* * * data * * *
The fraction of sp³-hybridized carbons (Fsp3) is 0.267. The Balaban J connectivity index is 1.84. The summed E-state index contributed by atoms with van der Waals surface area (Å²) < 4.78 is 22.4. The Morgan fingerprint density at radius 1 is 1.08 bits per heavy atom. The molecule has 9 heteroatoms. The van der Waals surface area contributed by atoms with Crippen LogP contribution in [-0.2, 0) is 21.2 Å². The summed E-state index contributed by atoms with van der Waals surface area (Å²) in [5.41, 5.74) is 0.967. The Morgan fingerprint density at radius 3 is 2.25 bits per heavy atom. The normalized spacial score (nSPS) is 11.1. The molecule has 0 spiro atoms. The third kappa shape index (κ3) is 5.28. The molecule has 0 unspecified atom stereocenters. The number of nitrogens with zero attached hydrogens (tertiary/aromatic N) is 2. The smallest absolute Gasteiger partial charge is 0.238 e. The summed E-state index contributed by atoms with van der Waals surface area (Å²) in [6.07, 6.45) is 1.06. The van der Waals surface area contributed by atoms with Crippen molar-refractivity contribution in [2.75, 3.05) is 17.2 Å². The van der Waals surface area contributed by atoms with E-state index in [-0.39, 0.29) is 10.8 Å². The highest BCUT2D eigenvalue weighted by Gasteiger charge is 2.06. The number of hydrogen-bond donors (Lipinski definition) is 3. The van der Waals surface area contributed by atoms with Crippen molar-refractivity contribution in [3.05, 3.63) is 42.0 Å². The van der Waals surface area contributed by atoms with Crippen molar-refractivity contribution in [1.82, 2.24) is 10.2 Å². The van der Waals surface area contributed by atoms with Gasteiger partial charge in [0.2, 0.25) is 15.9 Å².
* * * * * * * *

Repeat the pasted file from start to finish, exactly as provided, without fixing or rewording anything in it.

The fraction of sp³-hybridized carbons (Fsp3) is 0.267. The Balaban J connectivity index is 1.84. The summed E-state index contributed by atoms with van der Waals surface area (Å²) < 4.78 is 22.4. The Morgan fingerprint density at radius 1 is 1.08 bits per heavy atom. The molecule has 9 heteroatoms. The van der Waals surface area contributed by atoms with Crippen LogP contribution in [-0.2, 0) is 21.2 Å². The summed E-state index contributed by atoms with van der Waals surface area (Å²) in [5.41, 5.74) is 0.967. The Morgan fingerprint density at radius 3 is 2.25 bits per heavy atom. The normalized spacial score (nSPS) is 11.1. The molecule has 0 spiro atoms. The third kappa shape index (κ3) is 5.28. The molecule has 0 unspecified atom stereocenters. The number of nitrogens with zero attached hydrogens (tertiary/aromatic N) is 2. The smallest absolute Gasteiger partial charge is 0.238 e. The summed E-state index contributed by atoms with van der Waals surface area (Å²) in [6.07, 6.45) is 1.06. The van der Waals surface area contributed by atoms with Crippen molar-refractivity contribution in [2.75, 3.05) is 17.2 Å². The van der Waals surface area contributed by atoms with E-state index in [-0.39, 0.29) is 10.8 Å². The highest BCUT2D eigenvalue weighted by Gasteiger charge is 2.06. The number of hydrogen-bond donors (Lipinski definition) is 3. The van der Waals surface area contributed by atoms with Crippen molar-refractivity contribution in [3.05, 3.63) is 42.0 Å². The van der Waals surface area contributed by atoms with Crippen molar-refractivity contribution in [1.82, 2.24) is 10.2 Å². The van der Waals surface area contributed by atoms with Gasteiger partial charge in [0.2, 0.25) is 15.9 Å².